The Federal Reserve's recent announcement of aggressive new policies is more than a little welcome. It involved a new round of quantitative easing focused on mortgage-backed securities, but more importantly, a statement that the Fed would keep rates low for a long time, even if the unemployment rate begins to fall markedly. In other words, the Fed will be more tolerant of rising inflation. A couple of points are clear and have been widely discussed:
 
First, more inflation is what this economy needs. It will reduce “real” interest rates down the road. It will also reduce the level of debt, which will now be paid off in somewhat inflated dollars. Lenders will pay the price; borrowers will benefit.
 
Second, the Fed is at last accepting its dual mandate, which is not only to keep inflation in check but also to keep unemployment in check as well. Inflation got almost all the focus since Paul Volcker’s reign in the early 1980s.
 
Third, inflation targeting as almost the sole purpose of any government policy is now either not applicable to current circumstances or never really was the answer to our prayers. The main claimant on the uses of either hard or soft inflation targeting was none other than Ben Bernanke himself. He was the champion of the Great Moderation, which held that less GDP volatility and low inflation were admirable ends in themselves -- proof of a nearly perfectly managed economy.  
 
Never mind that growth in the late 1990s was supported by high-tech speculation in the stock market, or that growth in the early 2000s was supported by a housing bubble and crazy, risky practices on Wall Street. And forget that job growth was the worst of the postwar period under George W. Bush, even before the 2008 recession, and wages had been performing poorly for 30 years. It was all really great, said Bernanke, and only a few mainstream economists disagreed.
 
But there is another point that needs emphasis and is being passed over. This one is about democracy. Bernanke is acting aggressively because the American Congress and president are locked in an austerity embrace. Fiscal stimulus is now turning into de-stimulus. Even the president’s budget calls for fiscal restraint. The deficit bugaboo is strangling the world.   
 
Those who want to make the Fed more subject to democratic control – and to a degree, I am sympathetic -- should heed a lesson here. Democracy -- that is, a democratically elected Congress and president -- is choosing a damaging course of austerity. In Europe, it is far worse.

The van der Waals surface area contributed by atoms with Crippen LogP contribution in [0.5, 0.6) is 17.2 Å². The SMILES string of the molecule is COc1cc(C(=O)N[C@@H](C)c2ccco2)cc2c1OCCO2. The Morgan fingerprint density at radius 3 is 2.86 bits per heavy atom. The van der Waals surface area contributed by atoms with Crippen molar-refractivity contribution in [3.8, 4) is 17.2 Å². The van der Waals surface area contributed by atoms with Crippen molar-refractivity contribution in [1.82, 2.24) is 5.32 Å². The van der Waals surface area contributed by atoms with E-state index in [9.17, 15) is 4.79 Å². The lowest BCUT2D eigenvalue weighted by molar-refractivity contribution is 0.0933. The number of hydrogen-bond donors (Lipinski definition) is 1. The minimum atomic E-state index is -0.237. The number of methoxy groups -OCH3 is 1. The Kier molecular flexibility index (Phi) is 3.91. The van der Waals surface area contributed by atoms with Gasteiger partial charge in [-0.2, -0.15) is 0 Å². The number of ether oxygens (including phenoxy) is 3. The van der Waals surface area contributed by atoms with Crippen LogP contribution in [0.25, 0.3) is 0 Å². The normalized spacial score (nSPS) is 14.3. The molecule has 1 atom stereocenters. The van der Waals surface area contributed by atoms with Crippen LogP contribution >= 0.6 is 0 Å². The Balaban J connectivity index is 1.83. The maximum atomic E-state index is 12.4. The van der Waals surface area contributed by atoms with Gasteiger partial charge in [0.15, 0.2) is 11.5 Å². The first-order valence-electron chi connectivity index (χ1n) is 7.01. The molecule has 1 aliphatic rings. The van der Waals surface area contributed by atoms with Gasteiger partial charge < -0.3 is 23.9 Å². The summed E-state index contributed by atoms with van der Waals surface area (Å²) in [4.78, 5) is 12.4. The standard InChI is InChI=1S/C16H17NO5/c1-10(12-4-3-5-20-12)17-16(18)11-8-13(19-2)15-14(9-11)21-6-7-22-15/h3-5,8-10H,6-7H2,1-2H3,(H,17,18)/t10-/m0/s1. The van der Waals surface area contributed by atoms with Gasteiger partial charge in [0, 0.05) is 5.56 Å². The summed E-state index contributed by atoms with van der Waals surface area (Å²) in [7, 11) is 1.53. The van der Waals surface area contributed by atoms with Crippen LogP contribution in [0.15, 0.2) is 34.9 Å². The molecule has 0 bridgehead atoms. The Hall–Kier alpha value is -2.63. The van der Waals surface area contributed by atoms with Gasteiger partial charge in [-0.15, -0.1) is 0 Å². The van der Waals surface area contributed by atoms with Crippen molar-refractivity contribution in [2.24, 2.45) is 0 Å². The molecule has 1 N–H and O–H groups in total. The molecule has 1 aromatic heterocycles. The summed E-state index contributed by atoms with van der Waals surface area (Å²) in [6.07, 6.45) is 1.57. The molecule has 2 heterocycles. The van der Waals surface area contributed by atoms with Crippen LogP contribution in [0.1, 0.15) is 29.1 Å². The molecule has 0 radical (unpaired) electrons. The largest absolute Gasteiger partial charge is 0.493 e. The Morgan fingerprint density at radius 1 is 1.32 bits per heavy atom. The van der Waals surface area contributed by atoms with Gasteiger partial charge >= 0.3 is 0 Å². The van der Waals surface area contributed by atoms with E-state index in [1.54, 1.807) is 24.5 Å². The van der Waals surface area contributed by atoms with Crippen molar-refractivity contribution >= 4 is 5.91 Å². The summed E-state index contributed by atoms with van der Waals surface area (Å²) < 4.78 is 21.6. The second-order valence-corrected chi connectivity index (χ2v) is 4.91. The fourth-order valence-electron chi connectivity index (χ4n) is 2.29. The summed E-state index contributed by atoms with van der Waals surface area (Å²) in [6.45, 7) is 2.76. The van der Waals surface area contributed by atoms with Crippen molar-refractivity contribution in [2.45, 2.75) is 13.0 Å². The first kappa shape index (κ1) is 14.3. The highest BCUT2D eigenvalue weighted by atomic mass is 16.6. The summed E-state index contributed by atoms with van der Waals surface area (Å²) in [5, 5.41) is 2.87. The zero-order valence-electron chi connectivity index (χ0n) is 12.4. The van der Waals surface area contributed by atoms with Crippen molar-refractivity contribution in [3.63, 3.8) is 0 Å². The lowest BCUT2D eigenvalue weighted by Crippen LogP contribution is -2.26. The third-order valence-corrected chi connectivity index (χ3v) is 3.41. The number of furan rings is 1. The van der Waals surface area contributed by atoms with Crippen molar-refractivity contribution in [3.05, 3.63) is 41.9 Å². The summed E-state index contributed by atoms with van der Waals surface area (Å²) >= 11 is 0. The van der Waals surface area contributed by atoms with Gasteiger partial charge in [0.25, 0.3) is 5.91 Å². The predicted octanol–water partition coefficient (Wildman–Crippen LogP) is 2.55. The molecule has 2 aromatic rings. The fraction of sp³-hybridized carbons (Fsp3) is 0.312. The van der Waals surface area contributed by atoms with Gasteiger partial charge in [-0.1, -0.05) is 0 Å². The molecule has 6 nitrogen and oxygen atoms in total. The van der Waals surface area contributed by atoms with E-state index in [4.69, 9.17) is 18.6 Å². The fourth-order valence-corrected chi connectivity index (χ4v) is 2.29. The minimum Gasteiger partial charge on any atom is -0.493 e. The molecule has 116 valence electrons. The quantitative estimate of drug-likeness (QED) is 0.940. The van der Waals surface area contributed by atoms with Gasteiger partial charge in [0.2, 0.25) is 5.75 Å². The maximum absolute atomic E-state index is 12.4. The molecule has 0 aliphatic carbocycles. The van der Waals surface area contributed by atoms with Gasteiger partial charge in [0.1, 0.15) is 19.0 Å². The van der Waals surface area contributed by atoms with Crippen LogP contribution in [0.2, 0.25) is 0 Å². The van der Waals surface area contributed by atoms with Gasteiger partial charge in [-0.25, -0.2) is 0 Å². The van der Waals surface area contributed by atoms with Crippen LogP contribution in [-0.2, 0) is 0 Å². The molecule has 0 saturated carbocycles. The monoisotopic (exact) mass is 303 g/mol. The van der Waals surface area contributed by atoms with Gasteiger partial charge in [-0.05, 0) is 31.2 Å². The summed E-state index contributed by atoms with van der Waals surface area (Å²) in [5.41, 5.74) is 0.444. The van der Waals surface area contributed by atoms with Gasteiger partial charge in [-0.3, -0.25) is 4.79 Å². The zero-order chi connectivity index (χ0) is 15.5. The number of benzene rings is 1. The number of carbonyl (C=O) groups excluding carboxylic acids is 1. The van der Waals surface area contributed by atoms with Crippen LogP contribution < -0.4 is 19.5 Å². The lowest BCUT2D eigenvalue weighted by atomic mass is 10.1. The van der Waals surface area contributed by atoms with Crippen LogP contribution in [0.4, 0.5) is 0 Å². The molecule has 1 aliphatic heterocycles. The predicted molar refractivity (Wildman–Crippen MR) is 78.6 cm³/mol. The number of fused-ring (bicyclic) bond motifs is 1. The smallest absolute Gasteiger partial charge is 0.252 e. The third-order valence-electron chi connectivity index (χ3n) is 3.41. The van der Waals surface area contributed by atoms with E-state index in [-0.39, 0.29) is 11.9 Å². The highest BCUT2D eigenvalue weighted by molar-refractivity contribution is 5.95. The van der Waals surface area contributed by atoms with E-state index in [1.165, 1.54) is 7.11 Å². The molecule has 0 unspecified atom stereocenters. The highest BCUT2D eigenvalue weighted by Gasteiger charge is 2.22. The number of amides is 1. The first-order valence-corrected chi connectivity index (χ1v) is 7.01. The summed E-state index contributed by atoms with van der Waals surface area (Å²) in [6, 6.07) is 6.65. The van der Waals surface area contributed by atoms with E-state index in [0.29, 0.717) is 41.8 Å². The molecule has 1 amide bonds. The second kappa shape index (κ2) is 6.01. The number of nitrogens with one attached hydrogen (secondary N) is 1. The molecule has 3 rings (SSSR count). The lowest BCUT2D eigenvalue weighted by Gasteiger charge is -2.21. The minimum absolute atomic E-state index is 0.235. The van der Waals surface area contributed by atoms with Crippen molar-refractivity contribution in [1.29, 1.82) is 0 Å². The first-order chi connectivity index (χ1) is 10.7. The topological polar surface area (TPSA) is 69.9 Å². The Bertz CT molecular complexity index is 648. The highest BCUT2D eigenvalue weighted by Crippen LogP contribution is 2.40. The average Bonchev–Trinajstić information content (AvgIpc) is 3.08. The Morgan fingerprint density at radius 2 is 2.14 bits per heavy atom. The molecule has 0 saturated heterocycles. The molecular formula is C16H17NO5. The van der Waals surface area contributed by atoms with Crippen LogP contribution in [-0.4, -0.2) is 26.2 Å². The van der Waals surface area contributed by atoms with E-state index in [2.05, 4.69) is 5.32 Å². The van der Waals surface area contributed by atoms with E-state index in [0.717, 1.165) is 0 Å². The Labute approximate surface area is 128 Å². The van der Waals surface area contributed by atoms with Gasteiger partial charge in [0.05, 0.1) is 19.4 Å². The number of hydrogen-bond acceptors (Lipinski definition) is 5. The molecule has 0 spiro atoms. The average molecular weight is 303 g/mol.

Needed policies are coming from America’s central bank, which was deliberately created as an independent entity. Note that it is Romney who is saying he wants Bernanke out of there and crying wolf about inflation. Bernanke, not subject to the whims of democracy, has had the courage to change his own thinking. He knows the consequences of tight policy now.
 
So what do we do? We should be a little modest about the universal benefits of democracy. For example, I think democracy may yet work to end the severest levels of austerity in Europe. People are mad. Governments are changing for the better. Demoracy in America is the only answer to an ever-richer and more powerful oligarchic class in the U.S., which wants to lower taxes, limit regulations, and cut government into ever smaller pieces.
 
But we must also deal with the disturbing fact that one of the least democratic of our institutions, the Fed, is the only one saving the day now. The same is true in Europe, where the European Central Bank is now acting intelligently, in contrast to the fiscal hawks dominated by the German policymakers and apparently supported by a majority of the German people. This issue is not simple.
 

Roosevelt Institute Senior Fellow Jeff Madrick is the Director of the Roosevelt Institute’s Rediscovering Government initiative and author of Age of Greed.

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How to Make Work Pay Again

Sep 13, 2012Richard Kirsch

The latest Census data prove that we need to start rebuilding the American middle class, and a new report shows how it can be done.

The latest Census data prove that we need to start rebuilding the American middle class, and a new report shows how it can be done.

Yesterday the U.S. Census Bureau reported that family income in the U.S. dropped to its lowest level in 16 years. The key thing in this news is that the drop is not just over the last three years, during the Great Recession. The squeeze on the middle class isn’t new, it wasn’t caused by the recession, and it won’t be fixed as we come out of the recession. If we’re going to rebuild the middle class, we need an agenda aimed at making work pay in the 21st century.